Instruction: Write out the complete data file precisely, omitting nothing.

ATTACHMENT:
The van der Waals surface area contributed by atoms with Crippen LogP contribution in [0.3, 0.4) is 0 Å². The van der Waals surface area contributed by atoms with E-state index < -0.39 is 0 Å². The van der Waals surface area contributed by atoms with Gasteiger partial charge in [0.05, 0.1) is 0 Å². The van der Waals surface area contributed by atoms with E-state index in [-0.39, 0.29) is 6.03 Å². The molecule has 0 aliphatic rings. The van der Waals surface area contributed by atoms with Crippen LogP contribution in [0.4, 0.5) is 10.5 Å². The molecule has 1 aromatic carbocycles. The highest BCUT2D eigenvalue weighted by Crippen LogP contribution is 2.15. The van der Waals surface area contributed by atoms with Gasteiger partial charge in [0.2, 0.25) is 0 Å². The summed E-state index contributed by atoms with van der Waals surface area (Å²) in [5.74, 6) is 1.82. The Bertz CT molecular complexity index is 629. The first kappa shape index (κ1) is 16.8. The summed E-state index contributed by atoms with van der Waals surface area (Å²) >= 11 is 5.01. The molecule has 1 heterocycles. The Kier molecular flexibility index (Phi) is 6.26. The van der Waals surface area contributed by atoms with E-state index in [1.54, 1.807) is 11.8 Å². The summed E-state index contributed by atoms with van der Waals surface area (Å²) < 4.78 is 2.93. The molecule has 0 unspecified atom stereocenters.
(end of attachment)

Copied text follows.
The van der Waals surface area contributed by atoms with Crippen LogP contribution in [0.3, 0.4) is 0 Å². The van der Waals surface area contributed by atoms with E-state index < -0.39 is 0 Å². The van der Waals surface area contributed by atoms with Gasteiger partial charge in [0.05, 0.1) is 0 Å². The van der Waals surface area contributed by atoms with E-state index in [-0.39, 0.29) is 6.03 Å². The molecule has 0 aliphatic rings. The van der Waals surface area contributed by atoms with Crippen LogP contribution in [0.4, 0.5) is 10.5 Å². The molecule has 1 aromatic carbocycles. The highest BCUT2D eigenvalue weighted by Crippen LogP contribution is 2.15. The van der Waals surface area contributed by atoms with Gasteiger partial charge in [0.2, 0.25) is 0 Å². The summed E-state index contributed by atoms with van der Waals surface area (Å²) in [5.74, 6) is 1.82. The Bertz CT molecular complexity index is 629. The first kappa shape index (κ1) is 16.8. The summed E-state index contributed by atoms with van der Waals surface area (Å²) >= 11 is 5.01. The molecule has 1 heterocycles. The Kier molecular flexibility index (Phi) is 6.26. The van der Waals surface area contributed by atoms with E-state index in [1.54, 1.807) is 11.8 Å². The summed E-state index contributed by atoms with van der Waals surface area (Å²) < 4.78 is 2.93. The molecule has 0 unspecified atom stereocenters.